By Patrick Williams
Step one of the Hershey Bears’ offseason makeover is complete.
The Bears welcomed the 26th head coach in team history Wednesday with the introduction of Spencer Carbery, one of the top young coaching prospects on the market. The 36-year-old, who spent this season as an assistant coach with the Providence Bruins, replaces Troy Mann.
Hershey finds itself in unfamiliar territory after a rare down season. The Bears finished last in the Atlantic Division and 27th overall in the AHL with a 30-37-4-5 record.
Since striking an affiliation with the Washington Capitals before the 2005-06 season, the Bears had only missed the Calder Cup Playoffs once before this season. The Washington-Hershey affiliation has produced three Calder Cup championships, two more appearances as a Calder Cup finalist, and five division titles.
With 80 years of hockey in the market and part of one of the most successful affiliations in hockey, Hershey fans are a vocal bunch and not afraid to voice what they expect in the AHL’s most historic market. That is something that Carbery has picked up on already.
“It’s big,” he said. “You can tell. There are a lot of eyes on this market and this organization.”
“On the one hand, it’s great,” he said, taking it all in as he stood overlooking the 10,500-seat Giant Center. “On the other hand, this is a big deal. But I love that. I love challenges. I love that these guys come to the rink every day, and they’re a big deal.”
Fresh off a Stanley Cup championship and possessing a fresh crop of young talent ticketed for Hershey, the Capitals are counting on Carbery.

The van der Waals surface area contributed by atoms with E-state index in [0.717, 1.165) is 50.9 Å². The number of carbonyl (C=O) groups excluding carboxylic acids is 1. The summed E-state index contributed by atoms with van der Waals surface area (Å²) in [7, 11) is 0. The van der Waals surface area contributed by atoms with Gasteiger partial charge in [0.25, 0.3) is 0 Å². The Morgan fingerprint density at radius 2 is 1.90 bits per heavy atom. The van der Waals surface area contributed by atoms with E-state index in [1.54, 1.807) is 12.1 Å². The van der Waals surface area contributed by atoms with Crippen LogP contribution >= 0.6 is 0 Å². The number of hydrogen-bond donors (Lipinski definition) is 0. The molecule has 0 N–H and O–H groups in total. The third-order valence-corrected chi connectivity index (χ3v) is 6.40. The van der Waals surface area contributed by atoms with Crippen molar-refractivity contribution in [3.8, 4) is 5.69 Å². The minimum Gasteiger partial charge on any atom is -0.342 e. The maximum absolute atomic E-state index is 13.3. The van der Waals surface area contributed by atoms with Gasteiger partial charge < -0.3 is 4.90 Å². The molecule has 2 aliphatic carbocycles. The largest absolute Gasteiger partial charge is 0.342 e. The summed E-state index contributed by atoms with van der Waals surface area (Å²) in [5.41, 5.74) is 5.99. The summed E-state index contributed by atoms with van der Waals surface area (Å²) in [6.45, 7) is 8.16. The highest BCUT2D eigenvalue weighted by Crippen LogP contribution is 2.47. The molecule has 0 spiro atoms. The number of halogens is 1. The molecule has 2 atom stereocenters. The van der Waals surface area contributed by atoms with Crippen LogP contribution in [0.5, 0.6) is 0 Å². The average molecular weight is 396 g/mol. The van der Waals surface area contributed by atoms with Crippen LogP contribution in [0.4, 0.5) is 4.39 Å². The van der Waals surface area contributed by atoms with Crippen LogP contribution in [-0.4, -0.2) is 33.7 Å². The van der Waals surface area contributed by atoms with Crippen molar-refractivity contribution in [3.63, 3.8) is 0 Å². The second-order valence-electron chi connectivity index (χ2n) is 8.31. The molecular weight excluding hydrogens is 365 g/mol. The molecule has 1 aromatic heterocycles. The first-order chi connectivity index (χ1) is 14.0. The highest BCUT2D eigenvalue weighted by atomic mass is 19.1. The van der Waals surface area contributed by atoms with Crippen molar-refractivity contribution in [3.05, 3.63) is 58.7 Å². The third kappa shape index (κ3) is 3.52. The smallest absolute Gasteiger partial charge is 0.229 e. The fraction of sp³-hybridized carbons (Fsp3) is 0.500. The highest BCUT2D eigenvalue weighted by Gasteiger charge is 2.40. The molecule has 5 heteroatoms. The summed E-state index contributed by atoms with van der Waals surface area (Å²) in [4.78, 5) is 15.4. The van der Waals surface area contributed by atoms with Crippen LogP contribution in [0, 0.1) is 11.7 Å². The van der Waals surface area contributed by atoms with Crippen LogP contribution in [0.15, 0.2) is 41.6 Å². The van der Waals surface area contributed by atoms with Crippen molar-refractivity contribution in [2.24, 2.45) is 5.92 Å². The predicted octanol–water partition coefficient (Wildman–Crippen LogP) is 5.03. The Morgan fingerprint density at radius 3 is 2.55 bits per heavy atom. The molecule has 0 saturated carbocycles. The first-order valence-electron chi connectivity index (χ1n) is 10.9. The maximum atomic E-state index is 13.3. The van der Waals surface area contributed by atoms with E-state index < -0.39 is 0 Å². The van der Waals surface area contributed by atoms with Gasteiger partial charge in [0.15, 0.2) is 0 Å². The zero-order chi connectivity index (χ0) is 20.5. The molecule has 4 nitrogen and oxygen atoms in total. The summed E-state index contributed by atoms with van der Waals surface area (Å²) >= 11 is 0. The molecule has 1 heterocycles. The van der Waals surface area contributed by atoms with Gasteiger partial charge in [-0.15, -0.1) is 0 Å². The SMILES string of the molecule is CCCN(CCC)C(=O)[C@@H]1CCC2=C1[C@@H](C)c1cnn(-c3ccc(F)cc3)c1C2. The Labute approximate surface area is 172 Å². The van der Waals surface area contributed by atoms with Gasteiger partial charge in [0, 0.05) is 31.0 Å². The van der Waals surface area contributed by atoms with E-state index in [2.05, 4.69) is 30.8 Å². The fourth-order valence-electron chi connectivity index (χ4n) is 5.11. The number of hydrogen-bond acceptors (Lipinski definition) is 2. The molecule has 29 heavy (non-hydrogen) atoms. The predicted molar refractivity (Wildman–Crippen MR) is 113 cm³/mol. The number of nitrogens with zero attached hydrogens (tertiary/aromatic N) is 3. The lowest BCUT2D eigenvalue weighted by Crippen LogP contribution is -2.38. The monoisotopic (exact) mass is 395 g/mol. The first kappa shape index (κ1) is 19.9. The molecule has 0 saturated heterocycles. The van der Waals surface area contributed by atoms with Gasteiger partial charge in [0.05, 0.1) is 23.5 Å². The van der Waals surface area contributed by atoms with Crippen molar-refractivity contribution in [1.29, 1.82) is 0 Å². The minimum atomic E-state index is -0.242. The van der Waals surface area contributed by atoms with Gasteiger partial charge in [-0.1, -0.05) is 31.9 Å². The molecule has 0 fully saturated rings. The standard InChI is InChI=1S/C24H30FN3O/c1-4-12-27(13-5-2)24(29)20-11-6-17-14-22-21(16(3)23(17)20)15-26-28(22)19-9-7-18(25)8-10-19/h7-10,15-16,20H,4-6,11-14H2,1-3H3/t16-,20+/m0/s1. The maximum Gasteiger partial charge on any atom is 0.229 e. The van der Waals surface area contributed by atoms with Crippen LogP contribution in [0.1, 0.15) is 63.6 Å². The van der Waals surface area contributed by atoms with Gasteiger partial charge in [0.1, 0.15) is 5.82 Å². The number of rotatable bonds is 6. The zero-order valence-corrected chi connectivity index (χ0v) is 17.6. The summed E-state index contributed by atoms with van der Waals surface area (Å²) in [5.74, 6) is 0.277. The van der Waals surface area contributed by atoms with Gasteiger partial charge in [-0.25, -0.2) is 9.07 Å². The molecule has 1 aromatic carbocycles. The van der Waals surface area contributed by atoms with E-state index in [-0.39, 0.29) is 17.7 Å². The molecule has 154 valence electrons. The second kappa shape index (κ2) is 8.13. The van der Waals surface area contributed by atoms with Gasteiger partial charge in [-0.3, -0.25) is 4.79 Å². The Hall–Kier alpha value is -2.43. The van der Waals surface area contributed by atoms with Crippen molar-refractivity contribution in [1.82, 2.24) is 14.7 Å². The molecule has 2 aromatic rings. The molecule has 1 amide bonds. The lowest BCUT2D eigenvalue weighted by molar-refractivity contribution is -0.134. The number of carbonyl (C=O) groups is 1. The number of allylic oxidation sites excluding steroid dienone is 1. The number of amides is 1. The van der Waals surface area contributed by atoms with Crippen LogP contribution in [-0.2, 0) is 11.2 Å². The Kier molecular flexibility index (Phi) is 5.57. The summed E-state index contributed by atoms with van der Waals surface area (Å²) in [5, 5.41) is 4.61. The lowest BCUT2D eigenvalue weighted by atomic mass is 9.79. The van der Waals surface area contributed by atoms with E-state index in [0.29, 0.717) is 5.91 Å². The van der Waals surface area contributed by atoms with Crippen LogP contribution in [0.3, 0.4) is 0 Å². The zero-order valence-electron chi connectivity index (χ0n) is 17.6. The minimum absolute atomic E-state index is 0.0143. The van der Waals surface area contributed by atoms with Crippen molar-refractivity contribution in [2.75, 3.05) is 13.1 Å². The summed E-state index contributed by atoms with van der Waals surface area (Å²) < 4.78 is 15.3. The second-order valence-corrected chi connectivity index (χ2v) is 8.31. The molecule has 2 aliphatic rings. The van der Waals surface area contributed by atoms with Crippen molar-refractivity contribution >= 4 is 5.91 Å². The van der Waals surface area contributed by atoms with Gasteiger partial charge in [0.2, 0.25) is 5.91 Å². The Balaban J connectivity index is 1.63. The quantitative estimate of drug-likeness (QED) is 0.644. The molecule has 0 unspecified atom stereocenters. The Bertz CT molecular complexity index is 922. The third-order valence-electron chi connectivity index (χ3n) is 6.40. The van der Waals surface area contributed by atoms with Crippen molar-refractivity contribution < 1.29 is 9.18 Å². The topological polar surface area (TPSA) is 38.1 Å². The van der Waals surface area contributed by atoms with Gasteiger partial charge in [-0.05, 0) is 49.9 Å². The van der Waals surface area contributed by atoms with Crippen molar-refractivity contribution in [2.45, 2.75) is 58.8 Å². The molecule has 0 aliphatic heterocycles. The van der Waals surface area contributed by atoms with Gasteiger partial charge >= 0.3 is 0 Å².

With defenseman Aaron Ness the lone AHL veteran under contract in Hershey, a stout AHL free-agent market, and an organizational desire to turn the Bears back into a winning team quickly, more changes are expected in Hershey before October.
Carbery brings both an extensive – and varied — resume with him to Hershey along with strong ties to the Washington organization via the ECHL’s South Carolina Stingrays. After playing four pro seasons in which he reached the ECHL level, he went into the coaching business. He spent one season as an ECHL assistant coach with the Stingrays before a promotion to the team’s head coach and director of hockey operations. He went 207-115-38 and capturing the John Brophy Award as the league’s top coach in 2014.
His Stingrays posted an ECHL-record 23-game win streak in 2014-15 and went to Game 7 of the Kelly Cup Finals. He was a runner-up in 2015 and 2016 before taking on a new challenge with the Saginaw Spirit of the Ontario Hockey League in 2016-17 and also added international coaching experience with Hockey Canada.
From there, he headed to Providence, where he worked with first-year head coach Jay Leach.
THE WAITING GAME
While the Washington-Hershey-Carbery relationship had history, the Capitals’ run to the Stanley Cup lengthened the search process in Hershey. That made for a longer wait for Carbery to learn whether he would land the much-coveted position, but he felt confident after interviewing.